The International Enforcement Law Reporter

The International Enforcement Law Reporter is a monthly print and online journal covering news and trends in international enforcement law.

Since September 1985, the International Enforcement Law Reporter has analyzed the premier developments in both the substantive and procedural aspects of international enforcement law. Read by practitioners, academics, and politicians, the IELR is a valuable guide to the difficult and dynamic field of international law.

Italy Arrests Russian and Italian Nations for Conspiring to Steal Trade Secrets from U.S. Aviation Company

Monday, September 9, 2019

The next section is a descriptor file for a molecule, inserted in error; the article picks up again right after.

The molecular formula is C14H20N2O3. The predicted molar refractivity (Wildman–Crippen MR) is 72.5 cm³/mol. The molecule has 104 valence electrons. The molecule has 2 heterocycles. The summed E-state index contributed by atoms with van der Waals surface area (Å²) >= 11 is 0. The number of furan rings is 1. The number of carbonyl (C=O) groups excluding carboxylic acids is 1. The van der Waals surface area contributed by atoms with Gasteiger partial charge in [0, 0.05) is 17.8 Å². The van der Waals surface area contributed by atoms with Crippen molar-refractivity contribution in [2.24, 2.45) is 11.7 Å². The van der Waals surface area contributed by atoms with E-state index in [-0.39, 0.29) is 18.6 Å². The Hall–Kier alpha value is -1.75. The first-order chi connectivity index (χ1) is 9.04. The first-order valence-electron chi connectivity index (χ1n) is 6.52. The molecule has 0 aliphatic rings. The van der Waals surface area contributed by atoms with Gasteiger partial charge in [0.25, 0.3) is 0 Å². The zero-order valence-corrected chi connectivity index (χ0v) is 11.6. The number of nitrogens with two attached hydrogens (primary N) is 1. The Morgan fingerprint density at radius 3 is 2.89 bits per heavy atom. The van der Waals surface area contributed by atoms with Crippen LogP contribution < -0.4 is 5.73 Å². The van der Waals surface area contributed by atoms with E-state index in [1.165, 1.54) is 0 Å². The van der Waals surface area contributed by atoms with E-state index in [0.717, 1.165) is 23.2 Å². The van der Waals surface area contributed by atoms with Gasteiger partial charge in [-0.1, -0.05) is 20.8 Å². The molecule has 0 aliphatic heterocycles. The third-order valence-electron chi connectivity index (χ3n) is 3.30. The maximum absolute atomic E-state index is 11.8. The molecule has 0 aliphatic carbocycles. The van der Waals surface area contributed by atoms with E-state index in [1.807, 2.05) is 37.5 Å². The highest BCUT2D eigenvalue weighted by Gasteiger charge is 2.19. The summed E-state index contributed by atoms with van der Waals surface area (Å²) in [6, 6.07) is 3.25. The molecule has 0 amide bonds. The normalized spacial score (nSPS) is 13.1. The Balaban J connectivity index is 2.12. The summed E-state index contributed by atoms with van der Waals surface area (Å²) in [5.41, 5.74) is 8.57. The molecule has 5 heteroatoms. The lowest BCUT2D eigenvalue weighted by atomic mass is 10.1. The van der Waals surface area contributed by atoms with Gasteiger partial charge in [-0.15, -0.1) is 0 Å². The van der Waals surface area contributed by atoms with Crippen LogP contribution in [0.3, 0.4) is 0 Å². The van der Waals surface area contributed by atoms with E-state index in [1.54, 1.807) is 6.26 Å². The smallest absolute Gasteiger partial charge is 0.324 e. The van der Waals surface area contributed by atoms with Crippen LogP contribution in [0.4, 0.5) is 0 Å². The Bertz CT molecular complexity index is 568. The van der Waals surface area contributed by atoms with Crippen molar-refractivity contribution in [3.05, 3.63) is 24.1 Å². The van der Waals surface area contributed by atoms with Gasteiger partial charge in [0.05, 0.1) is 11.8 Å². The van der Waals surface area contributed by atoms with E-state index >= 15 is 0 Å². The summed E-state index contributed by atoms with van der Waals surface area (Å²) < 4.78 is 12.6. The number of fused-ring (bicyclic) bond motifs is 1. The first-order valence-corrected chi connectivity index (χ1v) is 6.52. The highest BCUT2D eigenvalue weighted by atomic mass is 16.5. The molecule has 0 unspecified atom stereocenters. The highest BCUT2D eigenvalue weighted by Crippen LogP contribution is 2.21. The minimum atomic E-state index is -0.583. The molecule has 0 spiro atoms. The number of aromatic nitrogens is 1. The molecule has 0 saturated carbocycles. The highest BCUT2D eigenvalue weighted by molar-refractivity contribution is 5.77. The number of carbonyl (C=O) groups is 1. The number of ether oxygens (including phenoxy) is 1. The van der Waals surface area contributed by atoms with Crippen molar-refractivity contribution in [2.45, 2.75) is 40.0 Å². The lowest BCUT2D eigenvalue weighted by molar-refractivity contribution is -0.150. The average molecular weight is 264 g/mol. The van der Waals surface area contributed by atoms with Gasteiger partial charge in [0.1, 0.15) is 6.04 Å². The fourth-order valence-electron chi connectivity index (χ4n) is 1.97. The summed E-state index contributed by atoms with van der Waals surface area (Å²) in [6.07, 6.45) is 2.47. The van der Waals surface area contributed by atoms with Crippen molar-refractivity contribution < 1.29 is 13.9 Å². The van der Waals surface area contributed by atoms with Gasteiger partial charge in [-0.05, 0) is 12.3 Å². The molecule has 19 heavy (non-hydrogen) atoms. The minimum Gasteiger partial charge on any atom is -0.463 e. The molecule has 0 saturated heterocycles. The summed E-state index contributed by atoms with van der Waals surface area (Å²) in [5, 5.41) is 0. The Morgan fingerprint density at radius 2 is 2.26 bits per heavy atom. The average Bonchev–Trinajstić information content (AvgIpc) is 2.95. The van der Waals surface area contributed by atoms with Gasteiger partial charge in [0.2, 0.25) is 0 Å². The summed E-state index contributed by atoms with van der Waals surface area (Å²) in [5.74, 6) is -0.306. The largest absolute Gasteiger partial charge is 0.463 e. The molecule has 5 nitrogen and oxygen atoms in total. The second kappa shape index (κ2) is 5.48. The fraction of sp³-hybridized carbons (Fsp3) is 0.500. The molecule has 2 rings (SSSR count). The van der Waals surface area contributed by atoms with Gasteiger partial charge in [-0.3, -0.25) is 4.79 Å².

Author: 
Bruce Zagaris
Volume: 
35
Issue: 
9
Abstract: 

On September 5, 2019, a United States court unsealed a criminal complaint,[1] charging a Russian and an Italian national for conspiring and attempting to steal trade secrets from a United States aviation company.  On August 30, 2019, Italian law enforcement arrested Alexander Yuryevich Korshunov, 57.  The complaint also charges Maurizio Paolo Bianchi, 59.[2] Bianchi was a former director at an Italian subsidiary of GE Aviation, one of the world’s top aircraft engine suppliers.  The company has its headquarters in the South District of Ohio.  During his employment with GE Aviation, Bianchi had responsibility for business in China, Russia, and Asia.

EIA’s Reports on Ghana’s Illicit Rosewood Trade Triggers Action from Ghana Government

Saturday, September 7, 2019
Author: 
Bruce Zagaris
Volume: 
35
Issue: 
9
Abstract: